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Week Three: Here's Your Gun, Be Careful Out There

Sgt. Gaynor of the River Hills Police Department explained the hiring process today, compared to "back in the day."

Week Three began at the River Hills Police Department.

Sgt. Michael Gaynor began with a tour of the facility, and an explanation on some key differences in training today, compared to the past.

When the police academy started, it was who you knew. You needed a job, knew a local chief, and he'd say, "Here's your gun, good luck." Today, it's a 10- or 12-week course, hours of on-the-job training and reports and testing."

During our history lesson, we also learned that officers used to live upstairs, above the police department when the facility was shared between the police and fire departments.

The Equipment

Along with our tour, we got to check out some of the equipment that even a smaller police department like River Hills carries, including riot gear.

Officers carry assault rifles along with Vietnam-era M16s. Both are mounted in between the front driver and passenger seat. There's also an additional rifle in the trunk. Along with the rifle, the trunk houses a riot shield. This shield won't withstand a shot from a rifle, but can take most smaller gun fire.

And then there are teddy bears.

Officers in most of the North Shore departments carry teddy bears for children. Gaynor explained that too often children are forgotten. Officers show up for a domestic abuse situation or a car accident, and if there are children involved, they can be very scared. He said a teddy bear can make a world of difference in calming that child down.

Finally, we were able to listen to a few funny police stories, including Gaynor's wrestling match with a snapping turtle. A child's hockey stick was useful in removing that behemoth.

Next week, we head back to the for use of force training.

Alex Tarr May 21, 2011 at 12:30 PM
Hiring process If you child wants to be ever hired by police or FBI, get him off Facebook now. Every post will be investigated. A picture of "smoking pot" is sufficient evidence to disqualify you. Field Training. Police academy graduate is not ready yet for service (as usual). Even sworn officer from one department might have hard time in another. For one, their practices might be very different. For two, each department have different equipment, 10-codes, each town has different ordinances, geography and problems. General discussion 1) If you see cops with drawn guns, get out of the way. Don't try to hug them, or rush to them as "one of them good guys", don't follow them from behind to watch. For one - cops don't know that you're good guy, but are ready to shoot; for two - bad guys want to shoot cops too and you don't want to be in a way either. 2) It's not legal to shoot someone over any property (big surprise, huh!). 3) One can ask local cops to shoot coyotes or animals. (What I cannot shoot damn squirrels in my own backyard? Apparently not in Fox Point. I still wonder if it is legal or not to shoot them with an air rifle though...)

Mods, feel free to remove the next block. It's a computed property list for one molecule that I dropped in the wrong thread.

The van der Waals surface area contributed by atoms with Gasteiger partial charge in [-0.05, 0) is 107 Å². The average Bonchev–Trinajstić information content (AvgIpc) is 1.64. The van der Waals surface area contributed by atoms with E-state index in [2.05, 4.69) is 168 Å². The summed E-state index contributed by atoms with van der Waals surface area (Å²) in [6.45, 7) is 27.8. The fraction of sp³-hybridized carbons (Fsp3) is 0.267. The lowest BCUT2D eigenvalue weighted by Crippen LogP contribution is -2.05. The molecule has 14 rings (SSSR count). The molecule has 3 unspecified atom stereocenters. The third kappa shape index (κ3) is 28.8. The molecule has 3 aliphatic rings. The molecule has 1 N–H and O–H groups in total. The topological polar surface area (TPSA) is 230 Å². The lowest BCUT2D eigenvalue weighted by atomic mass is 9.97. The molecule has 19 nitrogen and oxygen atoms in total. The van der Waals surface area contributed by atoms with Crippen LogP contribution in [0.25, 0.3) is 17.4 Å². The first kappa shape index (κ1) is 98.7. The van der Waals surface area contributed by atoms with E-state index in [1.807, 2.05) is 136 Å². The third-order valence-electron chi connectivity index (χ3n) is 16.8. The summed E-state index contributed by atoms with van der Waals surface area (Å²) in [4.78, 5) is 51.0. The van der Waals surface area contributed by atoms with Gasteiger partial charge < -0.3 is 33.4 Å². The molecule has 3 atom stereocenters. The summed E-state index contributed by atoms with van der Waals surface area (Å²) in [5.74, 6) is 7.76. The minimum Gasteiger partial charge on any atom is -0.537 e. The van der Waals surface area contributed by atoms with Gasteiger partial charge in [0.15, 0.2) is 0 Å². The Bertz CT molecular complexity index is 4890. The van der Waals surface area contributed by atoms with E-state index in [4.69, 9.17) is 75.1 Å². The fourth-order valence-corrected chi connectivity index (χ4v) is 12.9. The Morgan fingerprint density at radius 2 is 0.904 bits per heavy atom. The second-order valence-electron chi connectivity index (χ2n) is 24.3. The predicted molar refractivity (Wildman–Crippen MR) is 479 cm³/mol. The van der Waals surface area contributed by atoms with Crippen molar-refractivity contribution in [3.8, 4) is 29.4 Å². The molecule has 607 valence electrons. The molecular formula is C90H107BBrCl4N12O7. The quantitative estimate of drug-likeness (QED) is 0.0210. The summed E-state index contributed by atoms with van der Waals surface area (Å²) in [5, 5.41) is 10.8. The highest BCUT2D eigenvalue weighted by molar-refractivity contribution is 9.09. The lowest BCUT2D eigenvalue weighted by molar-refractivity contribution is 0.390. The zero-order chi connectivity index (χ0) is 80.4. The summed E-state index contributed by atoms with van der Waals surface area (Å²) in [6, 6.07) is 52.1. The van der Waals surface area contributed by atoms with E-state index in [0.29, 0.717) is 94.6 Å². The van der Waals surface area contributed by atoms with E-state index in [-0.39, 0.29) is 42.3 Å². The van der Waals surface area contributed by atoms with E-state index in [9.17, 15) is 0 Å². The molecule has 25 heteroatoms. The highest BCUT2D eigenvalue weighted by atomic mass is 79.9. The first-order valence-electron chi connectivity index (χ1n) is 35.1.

Alex Tarr May 21, 2011 at 12:30 PM
Quotes (it was a boring class but the speaker was a lot of fun to listen): 4) "When I'm off duty, I carry concealed firearm thanks to WI legislature giving me an exception to the Concealed carry ban. But when I am off-duty, I carry it to defend myself and my family and not general public. ... And other gun owners who aren't cops should be doing same too - minding their own business when packing". 5) "We don't need no holding cells. We can secure anyone for hours in our conference rooms at the back of the building" 6) "Everything is recorded. I know it and play it to the camera. It's fun when defence attorney and a judge ask me how I couldn't control that tiny 20yrs old female and I play the video of her fighting like a wild animal, with steel heels kicking and throwing stuff all around and they have to agree with me".

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